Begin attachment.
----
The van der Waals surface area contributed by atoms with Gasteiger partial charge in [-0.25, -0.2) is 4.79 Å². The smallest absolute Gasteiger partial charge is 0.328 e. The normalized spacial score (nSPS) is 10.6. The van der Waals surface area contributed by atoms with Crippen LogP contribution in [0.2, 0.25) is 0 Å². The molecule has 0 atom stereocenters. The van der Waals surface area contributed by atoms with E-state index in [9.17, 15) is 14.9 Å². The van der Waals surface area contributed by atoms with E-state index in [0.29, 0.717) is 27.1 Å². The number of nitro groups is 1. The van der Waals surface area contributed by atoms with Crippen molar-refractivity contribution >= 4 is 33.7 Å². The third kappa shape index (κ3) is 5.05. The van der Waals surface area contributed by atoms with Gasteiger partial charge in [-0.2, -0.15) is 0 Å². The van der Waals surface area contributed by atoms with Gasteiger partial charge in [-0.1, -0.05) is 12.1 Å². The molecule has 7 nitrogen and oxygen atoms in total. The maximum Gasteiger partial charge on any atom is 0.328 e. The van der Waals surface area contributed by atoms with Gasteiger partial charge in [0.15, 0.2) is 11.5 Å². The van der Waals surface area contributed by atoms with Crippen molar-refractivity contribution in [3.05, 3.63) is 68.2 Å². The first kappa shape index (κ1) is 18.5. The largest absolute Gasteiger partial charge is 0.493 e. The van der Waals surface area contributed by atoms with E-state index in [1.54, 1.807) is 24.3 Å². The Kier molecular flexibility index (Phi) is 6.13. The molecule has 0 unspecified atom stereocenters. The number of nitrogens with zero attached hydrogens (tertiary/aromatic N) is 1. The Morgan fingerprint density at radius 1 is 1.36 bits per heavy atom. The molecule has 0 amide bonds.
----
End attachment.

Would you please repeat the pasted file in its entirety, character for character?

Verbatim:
The van der Waals surface area contributed by atoms with Gasteiger partial charge in [-0.25, -0.2) is 4.79 Å². The smallest absolute Gasteiger partial charge is 0.328 e. The normalized spacial score (nSPS) is 10.6. The van der Waals surface area contributed by atoms with Crippen LogP contribution in [0.2, 0.25) is 0 Å². The molecule has 0 atom stereocenters. The van der Waals surface area contributed by atoms with E-state index in [9.17, 15) is 14.9 Å². The van der Waals surface area contributed by atoms with E-state index in [0.29, 0.717) is 27.1 Å². The number of nitro groups is 1. The van der Waals surface area contributed by atoms with Crippen molar-refractivity contribution >= 4 is 33.7 Å². The third kappa shape index (κ3) is 5.05. The van der Waals surface area contributed by atoms with Gasteiger partial charge in [-0.2, -0.15) is 0 Å². The van der Waals surface area contributed by atoms with Gasteiger partial charge in [-0.1, -0.05) is 12.1 Å². The molecule has 7 nitrogen and oxygen atoms in total. The maximum Gasteiger partial charge on any atom is 0.328 e. The van der Waals surface area contributed by atoms with Gasteiger partial charge in [0.15, 0.2) is 11.5 Å². The van der Waals surface area contributed by atoms with Crippen molar-refractivity contribution in [3.05, 3.63) is 68.2 Å². The first kappa shape index (κ1) is 18.5. The largest absolute Gasteiger partial charge is 0.493 e. The van der Waals surface area contributed by atoms with E-state index in [1.54, 1.807) is 24.3 Å². The Kier molecular flexibility index (Phi) is 6.13. The molecule has 0 unspecified atom stereocenters. The number of nitrogens with zero attached hydrogens (tertiary/aromatic N) is 1. The Morgan fingerprint density at radius 1 is 1.36 bits per heavy atom. The molecule has 0 amide bonds.